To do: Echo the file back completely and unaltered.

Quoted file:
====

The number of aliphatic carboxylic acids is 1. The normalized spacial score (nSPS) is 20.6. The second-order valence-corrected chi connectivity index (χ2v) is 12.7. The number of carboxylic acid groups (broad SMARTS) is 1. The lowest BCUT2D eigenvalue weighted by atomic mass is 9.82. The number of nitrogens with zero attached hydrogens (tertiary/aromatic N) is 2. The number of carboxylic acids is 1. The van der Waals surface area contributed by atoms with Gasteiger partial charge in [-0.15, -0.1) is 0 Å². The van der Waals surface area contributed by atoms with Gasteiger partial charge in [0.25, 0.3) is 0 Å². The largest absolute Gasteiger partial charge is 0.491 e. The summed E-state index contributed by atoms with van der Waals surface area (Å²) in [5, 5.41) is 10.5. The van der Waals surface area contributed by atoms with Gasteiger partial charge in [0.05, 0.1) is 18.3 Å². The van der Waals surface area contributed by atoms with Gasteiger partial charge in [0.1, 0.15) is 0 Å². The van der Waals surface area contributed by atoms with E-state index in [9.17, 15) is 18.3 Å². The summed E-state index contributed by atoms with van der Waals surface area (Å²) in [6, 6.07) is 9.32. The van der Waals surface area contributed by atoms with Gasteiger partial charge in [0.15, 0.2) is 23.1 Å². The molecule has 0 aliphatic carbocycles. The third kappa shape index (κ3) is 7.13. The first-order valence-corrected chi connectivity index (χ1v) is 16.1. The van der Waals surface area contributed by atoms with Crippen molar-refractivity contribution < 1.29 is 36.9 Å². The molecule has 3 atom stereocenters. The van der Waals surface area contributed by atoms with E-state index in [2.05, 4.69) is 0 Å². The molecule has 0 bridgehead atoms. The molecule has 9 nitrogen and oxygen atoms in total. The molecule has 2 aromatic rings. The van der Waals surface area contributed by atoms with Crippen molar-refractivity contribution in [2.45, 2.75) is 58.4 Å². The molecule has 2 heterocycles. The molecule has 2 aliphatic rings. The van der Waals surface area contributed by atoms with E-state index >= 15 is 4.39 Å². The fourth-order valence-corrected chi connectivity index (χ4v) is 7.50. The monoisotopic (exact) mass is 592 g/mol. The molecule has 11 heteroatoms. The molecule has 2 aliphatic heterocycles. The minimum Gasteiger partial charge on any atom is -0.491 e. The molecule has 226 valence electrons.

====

The number of aliphatic carboxylic acids is 1. The normalized spacial score (nSPS) is 20.6. The second-order valence-corrected chi connectivity index (χ2v) is 12.7. The number of carboxylic acid groups (broad SMARTS) is 1. The lowest BCUT2D eigenvalue weighted by atomic mass is 9.82. The number of nitrogens with zero attached hydrogens (tertiary/aromatic N) is 2. The number of carboxylic acids is 1. The van der Waals surface area contributed by atoms with Gasteiger partial charge in [-0.15, -0.1) is 0 Å². The van der Waals surface area contributed by atoms with Gasteiger partial charge in [0.25, 0.3) is 0 Å². The largest absolute Gasteiger partial charge is 0.491 e. The summed E-state index contributed by atoms with van der Waals surface area (Å²) in [5, 5.41) is 10.5. The van der Waals surface area contributed by atoms with Gasteiger partial charge in [0.05, 0.1) is 18.3 Å². The van der Waals surface area contributed by atoms with Gasteiger partial charge in [0.1, 0.15) is 0 Å². The van der Waals surface area contributed by atoms with E-state index in [9.17, 15) is 18.3 Å². The summed E-state index contributed by atoms with van der Waals surface area (Å²) in [6, 6.07) is 9.32. The van der Waals surface area contributed by atoms with Gasteiger partial charge in [0.15, 0.2) is 23.1 Å². The molecule has 0 aliphatic carbocycles. The third kappa shape index (κ3) is 7.13. The first-order valence-corrected chi connectivity index (χ1v) is 16.1. The van der Waals surface area contributed by atoms with Crippen molar-refractivity contribution < 1.29 is 36.9 Å². The molecule has 3 atom stereocenters. The van der Waals surface area contributed by atoms with E-state index in [2.05, 4.69) is 0 Å². The molecule has 0 bridgehead atoms. The molecule has 9 nitrogen and oxygen atoms in total. The molecule has 2 aromatic rings. The van der Waals surface area contributed by atoms with Crippen molar-refractivity contribution in [2.45, 2.75) is 58.4 Å². The molecule has 2 heterocycles. The molecule has 2 aliphatic rings. The van der Waals surface area contributed by atoms with E-state index >= 15 is 4.39 Å². The fourth-order valence-corrected chi connectivity index (χ4v) is 7.50. The monoisotopic (exact) mass is 592 g/mol. The molecule has 11 heteroatoms. The molecule has 2 aliphatic heterocycles. The minimum Gasteiger partial charge on any atom is -0.491 e. The molecule has 226 valence electrons.